From Buenos Aires to Start-Up Chile and now based in New York, JuicyCanvas has had quite the trajectory. And now, the artwork platform founded by husband-and-wife team Artur Maklyarevsky and Deb Brugiati is entirely customizable, or as they call it, remixable.
But let’s back up a bit. Built in Latin America and based in the United States, JuicyCanvas takes an artist’s finished artwork and unlocks it for further personalization and experimentation. It has curated work from over 200 artists, all of which can be reshaped, resized and adjusted by users to create a completely customized product. Currently, only stretched canvases are available, but the startup is in the process of expanding its product line to include phone cases, t-shirts and fine-art prints now.
Though JuicyCanvas has been around for a while, much of its platform remains a work in progress – as well as the products it offers. In light of this, the startup has launched a Indiegogo campaign to continue its development, completing its platform, improving experience and offering items like totes, sweatshirts and more.
Juicy Canvas co-founder Deb Brugiati told us more about the platform, filling us in on the artist curating process and the company’s Latin American roots.
Emily Stewart: A lot of the work you’ve done on this project has taken place in Latin America, in Buenos Aires and with Start-Up Chile. What brought you to the region?
Deb Brugiati: I am a Buenos Aires native and met Artur when he came to check out Argentina to find new developers for his first startup. He never left! He just fell in love with the city and the art scene here. After a couple of years working on tech projects together, we started brainstorming this new idea, and we built the beta with the help of some amazing local developers. Then we got into the Start-Up Chile accelerator program and launched JuicyCanvas in Santiago. The project was entirely brainstormed, created, developed and launched in Latin America.
ES: What do you think a presence in Latin America has brought to the company? What were the challenges you faced here that you may not have had to deal with elsewhere?
DB: Launching in Latin America has allowed us to tap into an incredible creative culture and pool of connections. We’ve worked with the amazing artist community that I was already in touch with in Buenos Aires, my group of artist friends and, also, the artists that I worked with or interviewed when I was running a magazine out of the city. We needed a place to take our time and focus on the product, and Latin America was offering talented and affordable developers, a relaxed work environment, and most important, our favorite drink, mate!
ES: Could you explain a bit about how the platform works, specifically with respect to artists?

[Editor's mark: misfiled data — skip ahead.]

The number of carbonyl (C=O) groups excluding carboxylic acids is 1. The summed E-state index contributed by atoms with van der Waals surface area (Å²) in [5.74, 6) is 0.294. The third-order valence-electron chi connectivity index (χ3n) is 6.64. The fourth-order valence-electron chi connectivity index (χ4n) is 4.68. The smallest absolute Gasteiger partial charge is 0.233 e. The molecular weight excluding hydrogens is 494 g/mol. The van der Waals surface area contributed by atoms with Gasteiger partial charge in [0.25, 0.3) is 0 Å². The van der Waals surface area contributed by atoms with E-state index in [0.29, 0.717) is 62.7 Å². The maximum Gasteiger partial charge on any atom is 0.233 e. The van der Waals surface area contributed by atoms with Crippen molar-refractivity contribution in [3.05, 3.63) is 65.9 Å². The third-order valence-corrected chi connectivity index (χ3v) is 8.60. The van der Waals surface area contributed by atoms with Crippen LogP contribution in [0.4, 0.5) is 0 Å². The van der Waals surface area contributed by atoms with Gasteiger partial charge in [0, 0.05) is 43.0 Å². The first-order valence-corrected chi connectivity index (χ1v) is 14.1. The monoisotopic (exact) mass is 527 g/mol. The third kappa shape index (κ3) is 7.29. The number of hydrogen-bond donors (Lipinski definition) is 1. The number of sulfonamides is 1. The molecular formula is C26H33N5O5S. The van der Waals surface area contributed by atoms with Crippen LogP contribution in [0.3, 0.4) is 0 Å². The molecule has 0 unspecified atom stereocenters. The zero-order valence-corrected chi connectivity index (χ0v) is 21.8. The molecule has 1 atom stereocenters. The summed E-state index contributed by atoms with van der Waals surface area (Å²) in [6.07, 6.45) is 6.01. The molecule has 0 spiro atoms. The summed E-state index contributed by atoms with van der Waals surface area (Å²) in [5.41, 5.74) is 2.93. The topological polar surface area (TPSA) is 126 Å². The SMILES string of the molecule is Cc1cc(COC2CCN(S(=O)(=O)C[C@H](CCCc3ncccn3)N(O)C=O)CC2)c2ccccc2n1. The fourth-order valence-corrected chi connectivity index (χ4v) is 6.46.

DB: We’ve spent the first months getting in touch with artists, pitching the idea and investing hours online looking for new talent. That was fun. The first invites we sent were tough to sell because we didn’t have a demo or anything to show them, it was just text: “For the first time ever, people will touch your art and make their own version.” We got a hundreds of nos.
We kept insisting, trying to communicate the JuicyCanvas concept better, and we got some big names on board who liked our crazy idea. After that and the launch of the beta, it was easier. Right now we are receiving submissions every day, but I still like to spend my nights on Instagram or blogs searching for new artists.
ES: Where does quality fall into all of this? Is it a concern?
DB: It’s all about quality for us. We are pretty obsessive about everything. We want to have the best quality of artwork and printing results, the best user experience, and a ninja customer service. There is a lot to improve, but offering a low-quality stretched canvas or t-shirt is such a turn off, we couldn’t be in this business if our products or service weren’t the best.
ES: How about copyright?
DB: We get this question a lot. It’s our utmost goal to protect artists’ rights while also enabling their work to reach more people, but in a more profound and provocative way. With every sale of a remixed work, the artist gets a fixed royalty fee. Like every product bought in the world, our customers only have the right of ownership to their physical product. They can’t use it for any commercial purposes, although they can share it via social networks (with full attribution). With our upcoming Remixer platform, where anyone can create remixed products that they can share and sell to their friends, those “remixers” would receive Juicy credits too. All our artists sign a contract when they join our platform, so we have their full authorization.
ES: What’s your main market right now? Where are most of your customers?
DB: In the States right now, because our printing partner is located there. With the Indiegogo campaign, we are offering worldwide shipping for the first time, so we hope we get a lot of customers and remixers from Latin America and all over the planet.
ES: Are you looking at Latin America as a market?
DB: Absolutely. These are our roots, and every time I get a submission from an Argentine, Colombian or Brazilian artist, or receive an email of support from Chile or Venezuela, that just makes my day. We plan to go global with the Juicy vision as soon as we have the means.